16 September 2011

Python WMI, services and UAC

In this day and age, security-conscious Windows users "enjoy" the protection of User Access Control (UAC), a feature introduced with Vista and now a stalwart of the Microsoft world in Windows Server 2008 and Windows 7. This is why you get prompted to "allow this program to make changes to your computer" every time you install a program, or if you run a lot of "legacy" Win32 applications.

Under UAC, even when you are a local administrator, the programs you launch will not, by default, enjoy all system privileges you would expect. Until you get prompted by UAC to allow for system access, processes will run under a basic user profile.

This is a problem when you try to interoperate with Windows from Python. As soon as you try to manipulate system objects, for example to start/stop services, you'll get a lot of "Access Denied" return codes.

One solution, obviously, is to use the "Run as Administrator" option to launch python.exe, so that you get prompted by UAC and the resulting process will effectively run under elevated privileges. Note that it's not enough to launch Command Prompt (cmd.exe) with "run as an administrator" and to then call python.exe from there. You must explicitly hunt down python.exe in explorer and right-click on it, nothing less will do.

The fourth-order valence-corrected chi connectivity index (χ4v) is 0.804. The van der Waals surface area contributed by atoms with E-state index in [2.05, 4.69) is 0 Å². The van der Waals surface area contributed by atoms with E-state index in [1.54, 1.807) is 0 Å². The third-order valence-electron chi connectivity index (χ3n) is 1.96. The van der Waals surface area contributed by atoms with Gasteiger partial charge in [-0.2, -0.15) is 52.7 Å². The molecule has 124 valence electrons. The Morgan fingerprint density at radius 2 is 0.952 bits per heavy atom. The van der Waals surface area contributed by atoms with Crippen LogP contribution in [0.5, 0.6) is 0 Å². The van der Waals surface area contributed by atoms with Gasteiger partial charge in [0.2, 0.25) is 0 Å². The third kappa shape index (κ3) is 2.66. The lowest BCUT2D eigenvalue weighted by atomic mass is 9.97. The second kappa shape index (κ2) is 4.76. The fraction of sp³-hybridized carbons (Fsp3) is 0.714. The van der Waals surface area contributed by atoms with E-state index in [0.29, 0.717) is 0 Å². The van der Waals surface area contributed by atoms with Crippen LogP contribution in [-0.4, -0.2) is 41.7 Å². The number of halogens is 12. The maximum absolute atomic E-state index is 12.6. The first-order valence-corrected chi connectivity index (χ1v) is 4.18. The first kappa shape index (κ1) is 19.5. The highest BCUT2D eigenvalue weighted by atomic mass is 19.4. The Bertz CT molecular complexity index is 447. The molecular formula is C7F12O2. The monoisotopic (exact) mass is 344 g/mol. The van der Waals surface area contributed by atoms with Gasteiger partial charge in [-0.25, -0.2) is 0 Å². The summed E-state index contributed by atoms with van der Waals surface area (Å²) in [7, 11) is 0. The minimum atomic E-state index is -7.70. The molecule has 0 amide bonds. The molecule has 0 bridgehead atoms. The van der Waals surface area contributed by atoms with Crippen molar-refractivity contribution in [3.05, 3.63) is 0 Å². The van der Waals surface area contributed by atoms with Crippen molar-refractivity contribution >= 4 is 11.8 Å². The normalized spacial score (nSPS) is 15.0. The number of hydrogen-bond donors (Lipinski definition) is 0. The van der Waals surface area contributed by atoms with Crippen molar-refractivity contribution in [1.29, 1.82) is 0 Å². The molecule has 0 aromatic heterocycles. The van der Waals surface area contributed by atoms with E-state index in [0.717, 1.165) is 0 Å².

This is fine and dandy for the basic REPL interpreter, but what if you need to do it from a script? How do you elevate the process from inside a running python.exe?

The answer is to use ShellExecute with the "runas" verb, like this:

import win32api
win32api.ShellExecute( 0, # parent window
    "runas", # need this to force UAC to act
    "C:\\python27", # base dir
    1 ) # window visibility - 1: visible, 0: background
UAC will then prompt the user and elevate the process. For an example script that you can only run under elevated privileges, check this:
import wmi
c = wmi.WMI()
serviceToStart = 'aspnet_state' # example
for service in c.Win32_Service(Name=serviceToStart): 

Note: I haven't tested this with py2exe yet, but at worst you should be able to right-click on the py2exe-generated binary and select to Run as Administrator anyway.